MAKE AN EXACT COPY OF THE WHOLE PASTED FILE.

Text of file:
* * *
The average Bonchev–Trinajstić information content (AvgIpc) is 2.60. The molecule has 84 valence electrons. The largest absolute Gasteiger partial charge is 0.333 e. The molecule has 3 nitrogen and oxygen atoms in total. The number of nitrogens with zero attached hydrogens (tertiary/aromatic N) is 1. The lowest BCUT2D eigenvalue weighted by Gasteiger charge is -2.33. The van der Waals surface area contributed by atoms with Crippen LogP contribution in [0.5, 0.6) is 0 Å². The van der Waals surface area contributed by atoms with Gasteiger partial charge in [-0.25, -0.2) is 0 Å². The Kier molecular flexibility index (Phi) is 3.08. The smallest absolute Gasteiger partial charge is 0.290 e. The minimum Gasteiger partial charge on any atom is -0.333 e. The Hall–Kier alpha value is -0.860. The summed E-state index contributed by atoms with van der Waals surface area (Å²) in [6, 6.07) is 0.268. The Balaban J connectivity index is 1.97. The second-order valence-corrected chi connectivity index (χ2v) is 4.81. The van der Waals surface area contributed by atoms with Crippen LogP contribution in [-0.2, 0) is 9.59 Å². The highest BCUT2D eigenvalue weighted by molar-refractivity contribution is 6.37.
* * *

The average Bonchev–Trinajstić information content (AvgIpc) is 2.60. The molecule has 84 valence electrons. The largest absolute Gasteiger partial charge is 0.333 e. The molecule has 3 nitrogen and oxygen atoms in total. The number of nitrogens with zero attached hydrogens (tertiary/aromatic N) is 1. The lowest BCUT2D eigenvalue weighted by Gasteiger charge is -2.33. The van der Waals surface area contributed by atoms with Crippen LogP contribution in [0.5, 0.6) is 0 Å². The van der Waals surface area contributed by atoms with Gasteiger partial charge in [-0.25, -0.2) is 0 Å². The Kier molecular flexibility index (Phi) is 3.08. The smallest absolute Gasteiger partial charge is 0.290 e. The minimum Gasteiger partial charge on any atom is -0.333 e. The Hall–Kier alpha value is -0.860. The summed E-state index contributed by atoms with van der Waals surface area (Å²) in [6, 6.07) is 0.268. The Balaban J connectivity index is 1.97. The second-order valence-corrected chi connectivity index (χ2v) is 4.81. The van der Waals surface area contributed by atoms with Crippen LogP contribution in [-0.2, 0) is 9.59 Å². The highest BCUT2D eigenvalue weighted by molar-refractivity contribution is 6.37.